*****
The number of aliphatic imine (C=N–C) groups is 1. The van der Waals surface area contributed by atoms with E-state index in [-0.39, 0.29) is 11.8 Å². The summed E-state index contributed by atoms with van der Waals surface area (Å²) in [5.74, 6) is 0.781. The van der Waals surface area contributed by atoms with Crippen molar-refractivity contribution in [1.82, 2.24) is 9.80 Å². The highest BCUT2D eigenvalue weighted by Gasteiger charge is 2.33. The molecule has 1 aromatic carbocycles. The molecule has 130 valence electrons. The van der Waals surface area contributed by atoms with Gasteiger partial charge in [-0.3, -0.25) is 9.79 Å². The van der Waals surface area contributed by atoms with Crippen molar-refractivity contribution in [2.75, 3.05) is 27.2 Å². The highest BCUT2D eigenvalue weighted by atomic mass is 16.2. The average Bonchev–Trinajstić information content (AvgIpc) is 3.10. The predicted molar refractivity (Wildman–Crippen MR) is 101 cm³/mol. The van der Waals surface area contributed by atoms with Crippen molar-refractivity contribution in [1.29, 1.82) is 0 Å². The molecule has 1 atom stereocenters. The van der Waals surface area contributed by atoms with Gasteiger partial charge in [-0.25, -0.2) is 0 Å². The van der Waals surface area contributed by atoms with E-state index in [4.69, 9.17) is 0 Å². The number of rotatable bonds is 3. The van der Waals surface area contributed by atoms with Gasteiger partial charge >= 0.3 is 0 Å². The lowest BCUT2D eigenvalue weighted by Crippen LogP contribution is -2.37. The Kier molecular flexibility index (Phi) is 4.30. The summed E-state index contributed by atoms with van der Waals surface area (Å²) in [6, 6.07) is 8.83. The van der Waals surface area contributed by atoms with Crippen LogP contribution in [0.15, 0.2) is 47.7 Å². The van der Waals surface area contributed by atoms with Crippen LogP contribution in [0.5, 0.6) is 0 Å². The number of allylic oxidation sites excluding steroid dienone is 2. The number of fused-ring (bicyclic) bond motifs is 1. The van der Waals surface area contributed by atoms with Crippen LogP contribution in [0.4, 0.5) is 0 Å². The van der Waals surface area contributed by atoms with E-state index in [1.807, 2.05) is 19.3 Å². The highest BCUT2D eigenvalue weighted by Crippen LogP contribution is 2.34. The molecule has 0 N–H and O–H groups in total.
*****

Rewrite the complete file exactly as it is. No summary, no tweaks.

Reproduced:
The number of aliphatic imine (C=N–C) groups is 1. The van der Waals surface area contributed by atoms with E-state index in [-0.39, 0.29) is 11.8 Å². The summed E-state index contributed by atoms with van der Waals surface area (Å²) in [5.74, 6) is 0.781. The van der Waals surface area contributed by atoms with Crippen molar-refractivity contribution in [1.82, 2.24) is 9.80 Å². The highest BCUT2D eigenvalue weighted by Gasteiger charge is 2.33. The molecule has 1 aromatic carbocycles. The molecule has 130 valence electrons. The van der Waals surface area contributed by atoms with Gasteiger partial charge in [-0.3, -0.25) is 9.79 Å². The van der Waals surface area contributed by atoms with Crippen molar-refractivity contribution in [2.75, 3.05) is 27.2 Å². The highest BCUT2D eigenvalue weighted by atomic mass is 16.2. The average Bonchev–Trinajstić information content (AvgIpc) is 3.10. The predicted molar refractivity (Wildman–Crippen MR) is 101 cm³/mol. The van der Waals surface area contributed by atoms with Crippen molar-refractivity contribution in [1.29, 1.82) is 0 Å². The molecule has 1 atom stereocenters. The van der Waals surface area contributed by atoms with Gasteiger partial charge in [-0.25, -0.2) is 0 Å². The van der Waals surface area contributed by atoms with E-state index in [4.69, 9.17) is 0 Å². The number of rotatable bonds is 3. The van der Waals surface area contributed by atoms with Gasteiger partial charge >= 0.3 is 0 Å². The lowest BCUT2D eigenvalue weighted by Crippen LogP contribution is -2.37. The Kier molecular flexibility index (Phi) is 4.30. The summed E-state index contributed by atoms with van der Waals surface area (Å²) in [6, 6.07) is 8.83. The van der Waals surface area contributed by atoms with Crippen LogP contribution in [0.15, 0.2) is 47.7 Å². The van der Waals surface area contributed by atoms with Crippen LogP contribution in [0.5, 0.6) is 0 Å². The number of allylic oxidation sites excluding steroid dienone is 2. The number of fused-ring (bicyclic) bond motifs is 1. The van der Waals surface area contributed by atoms with Crippen LogP contribution in [0.4, 0.5) is 0 Å². The van der Waals surface area contributed by atoms with E-state index in [1.807, 2.05) is 19.3 Å². The highest BCUT2D eigenvalue weighted by Crippen LogP contribution is 2.34. The molecule has 0 N–H and O–H groups in total.